James L. Roark, et al., eds., The American Promise: A History of the United States, 2nd ed., vol. 1 (Boston: Bedford/St. Martin’s, 2002), 378.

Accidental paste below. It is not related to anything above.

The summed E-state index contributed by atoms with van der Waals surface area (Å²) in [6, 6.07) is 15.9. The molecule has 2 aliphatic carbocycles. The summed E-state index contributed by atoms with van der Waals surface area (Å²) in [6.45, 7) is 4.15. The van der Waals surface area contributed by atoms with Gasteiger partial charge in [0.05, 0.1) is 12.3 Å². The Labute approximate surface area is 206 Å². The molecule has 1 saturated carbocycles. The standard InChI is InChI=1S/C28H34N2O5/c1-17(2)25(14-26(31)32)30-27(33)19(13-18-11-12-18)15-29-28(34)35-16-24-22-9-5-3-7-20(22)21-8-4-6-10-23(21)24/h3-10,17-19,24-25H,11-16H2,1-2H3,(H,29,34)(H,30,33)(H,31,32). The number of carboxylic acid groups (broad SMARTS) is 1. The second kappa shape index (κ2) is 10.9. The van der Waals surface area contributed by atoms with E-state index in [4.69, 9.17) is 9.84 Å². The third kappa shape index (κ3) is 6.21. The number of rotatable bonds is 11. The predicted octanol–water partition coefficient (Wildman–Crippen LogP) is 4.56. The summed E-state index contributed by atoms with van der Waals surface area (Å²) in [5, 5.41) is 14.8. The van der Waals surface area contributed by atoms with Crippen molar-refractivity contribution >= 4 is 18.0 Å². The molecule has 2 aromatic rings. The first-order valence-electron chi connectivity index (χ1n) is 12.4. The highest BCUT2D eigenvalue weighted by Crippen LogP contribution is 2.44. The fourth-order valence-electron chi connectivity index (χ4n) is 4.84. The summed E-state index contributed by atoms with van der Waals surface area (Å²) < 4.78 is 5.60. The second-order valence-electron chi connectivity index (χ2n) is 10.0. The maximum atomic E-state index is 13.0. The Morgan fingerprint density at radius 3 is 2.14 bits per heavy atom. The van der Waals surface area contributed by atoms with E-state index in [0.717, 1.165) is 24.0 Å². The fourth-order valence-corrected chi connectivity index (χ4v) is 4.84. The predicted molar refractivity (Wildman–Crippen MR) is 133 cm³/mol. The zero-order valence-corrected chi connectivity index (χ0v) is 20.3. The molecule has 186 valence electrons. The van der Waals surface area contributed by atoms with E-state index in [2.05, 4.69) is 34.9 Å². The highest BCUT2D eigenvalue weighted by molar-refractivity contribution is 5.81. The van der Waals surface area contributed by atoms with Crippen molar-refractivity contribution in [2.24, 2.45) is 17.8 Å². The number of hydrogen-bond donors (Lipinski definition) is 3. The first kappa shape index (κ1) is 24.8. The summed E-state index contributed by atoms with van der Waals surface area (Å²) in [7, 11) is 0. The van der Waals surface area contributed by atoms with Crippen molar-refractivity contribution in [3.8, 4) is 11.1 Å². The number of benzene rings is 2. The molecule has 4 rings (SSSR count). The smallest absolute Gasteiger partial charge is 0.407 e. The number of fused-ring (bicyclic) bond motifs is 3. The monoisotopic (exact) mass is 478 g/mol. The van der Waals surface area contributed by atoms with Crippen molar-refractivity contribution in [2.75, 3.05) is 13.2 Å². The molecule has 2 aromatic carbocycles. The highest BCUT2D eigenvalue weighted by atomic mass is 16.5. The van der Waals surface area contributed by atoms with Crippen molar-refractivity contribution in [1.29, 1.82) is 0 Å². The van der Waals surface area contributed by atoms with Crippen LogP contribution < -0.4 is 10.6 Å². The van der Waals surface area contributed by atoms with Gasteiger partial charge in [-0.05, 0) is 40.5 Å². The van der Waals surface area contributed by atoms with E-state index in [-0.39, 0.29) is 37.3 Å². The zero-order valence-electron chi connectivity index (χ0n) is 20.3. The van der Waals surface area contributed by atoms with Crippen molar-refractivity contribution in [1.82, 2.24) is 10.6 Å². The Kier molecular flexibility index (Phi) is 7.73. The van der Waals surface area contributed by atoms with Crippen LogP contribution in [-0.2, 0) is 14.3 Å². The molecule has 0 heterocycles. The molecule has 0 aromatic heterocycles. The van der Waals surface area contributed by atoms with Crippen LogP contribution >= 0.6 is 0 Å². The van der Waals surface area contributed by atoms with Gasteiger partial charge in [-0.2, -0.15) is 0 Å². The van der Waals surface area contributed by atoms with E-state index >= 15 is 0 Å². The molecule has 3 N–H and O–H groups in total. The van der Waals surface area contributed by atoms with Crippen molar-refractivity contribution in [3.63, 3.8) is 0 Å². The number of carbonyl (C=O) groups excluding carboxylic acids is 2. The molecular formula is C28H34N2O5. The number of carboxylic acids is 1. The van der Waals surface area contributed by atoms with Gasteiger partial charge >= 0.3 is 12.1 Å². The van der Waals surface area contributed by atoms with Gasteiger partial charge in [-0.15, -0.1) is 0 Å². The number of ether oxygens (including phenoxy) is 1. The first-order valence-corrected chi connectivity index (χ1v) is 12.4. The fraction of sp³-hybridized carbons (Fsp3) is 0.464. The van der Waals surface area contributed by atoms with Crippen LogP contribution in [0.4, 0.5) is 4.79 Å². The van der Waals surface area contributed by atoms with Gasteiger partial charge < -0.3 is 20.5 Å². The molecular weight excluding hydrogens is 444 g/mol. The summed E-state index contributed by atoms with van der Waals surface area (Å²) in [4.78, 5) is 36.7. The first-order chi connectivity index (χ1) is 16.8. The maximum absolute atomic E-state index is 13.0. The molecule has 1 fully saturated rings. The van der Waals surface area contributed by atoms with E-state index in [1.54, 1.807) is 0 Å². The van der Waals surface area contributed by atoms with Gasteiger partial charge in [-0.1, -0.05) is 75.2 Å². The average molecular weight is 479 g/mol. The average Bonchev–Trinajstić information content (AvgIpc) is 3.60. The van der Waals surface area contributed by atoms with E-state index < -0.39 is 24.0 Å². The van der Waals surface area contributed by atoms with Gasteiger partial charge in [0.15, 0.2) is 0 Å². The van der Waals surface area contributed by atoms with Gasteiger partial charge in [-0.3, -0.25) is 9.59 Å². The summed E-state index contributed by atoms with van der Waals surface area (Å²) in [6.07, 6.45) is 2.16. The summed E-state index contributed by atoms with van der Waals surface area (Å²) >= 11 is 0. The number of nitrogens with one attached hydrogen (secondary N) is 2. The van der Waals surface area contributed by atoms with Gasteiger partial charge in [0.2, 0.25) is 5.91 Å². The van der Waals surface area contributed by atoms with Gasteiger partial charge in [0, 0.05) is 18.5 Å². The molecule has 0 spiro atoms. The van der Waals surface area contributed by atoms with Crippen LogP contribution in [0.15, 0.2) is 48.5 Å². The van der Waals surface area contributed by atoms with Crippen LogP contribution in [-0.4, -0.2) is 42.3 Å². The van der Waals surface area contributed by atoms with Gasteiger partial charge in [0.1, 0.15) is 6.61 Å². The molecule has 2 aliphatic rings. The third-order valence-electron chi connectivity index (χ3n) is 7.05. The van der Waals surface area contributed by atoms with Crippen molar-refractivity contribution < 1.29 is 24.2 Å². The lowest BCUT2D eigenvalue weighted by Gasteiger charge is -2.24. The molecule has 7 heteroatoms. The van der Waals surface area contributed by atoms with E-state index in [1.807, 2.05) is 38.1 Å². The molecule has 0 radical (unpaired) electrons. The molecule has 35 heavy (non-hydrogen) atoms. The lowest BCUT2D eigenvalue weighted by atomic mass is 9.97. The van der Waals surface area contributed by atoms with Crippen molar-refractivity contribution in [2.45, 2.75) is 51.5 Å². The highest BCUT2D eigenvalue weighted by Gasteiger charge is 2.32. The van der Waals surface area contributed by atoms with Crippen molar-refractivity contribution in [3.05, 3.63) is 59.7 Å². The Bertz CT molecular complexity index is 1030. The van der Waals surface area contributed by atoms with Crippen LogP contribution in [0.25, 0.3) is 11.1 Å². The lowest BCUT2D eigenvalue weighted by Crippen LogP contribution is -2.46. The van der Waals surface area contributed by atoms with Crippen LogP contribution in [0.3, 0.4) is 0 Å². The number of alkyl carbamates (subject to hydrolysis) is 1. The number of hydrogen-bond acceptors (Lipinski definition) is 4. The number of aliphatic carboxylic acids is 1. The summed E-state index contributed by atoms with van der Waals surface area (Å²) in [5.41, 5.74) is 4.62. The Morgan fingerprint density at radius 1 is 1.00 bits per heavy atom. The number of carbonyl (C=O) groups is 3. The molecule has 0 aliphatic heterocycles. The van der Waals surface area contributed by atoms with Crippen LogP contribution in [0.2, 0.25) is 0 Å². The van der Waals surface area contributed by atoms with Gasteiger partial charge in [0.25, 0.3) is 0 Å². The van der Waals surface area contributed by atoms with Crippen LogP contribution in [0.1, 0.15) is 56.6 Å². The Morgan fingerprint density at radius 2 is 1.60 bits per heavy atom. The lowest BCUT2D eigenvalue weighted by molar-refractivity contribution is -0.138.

A group of New England writers that came to be known as transcendentalists believed that individuals should not conform to the materialistic world or to some abstract notion of religion. Instead, people should look within themselves for truth and guidance. The leading transcendentalist, Ralph Waldo Emerson – an essayist, poet, and lecturer – proclaimed that most Americans failed to lift their eyes from the mundane task of making a living. “We hear…too much of the results of machinery, commerce, and the useful arts," Emerson wrote. The power of the solitary individual was nearly limitless. Henry David Thoreau, Margaret Fuller, and other transcendentalists agreed with Emerson that “if the single man plant himself indomitably on his instincts, and there abide, the huge world will come round to him.” In many ways, transcendentalism represented less an alternative to the values of mainstream society than an exaggerated form of the rampant individualism.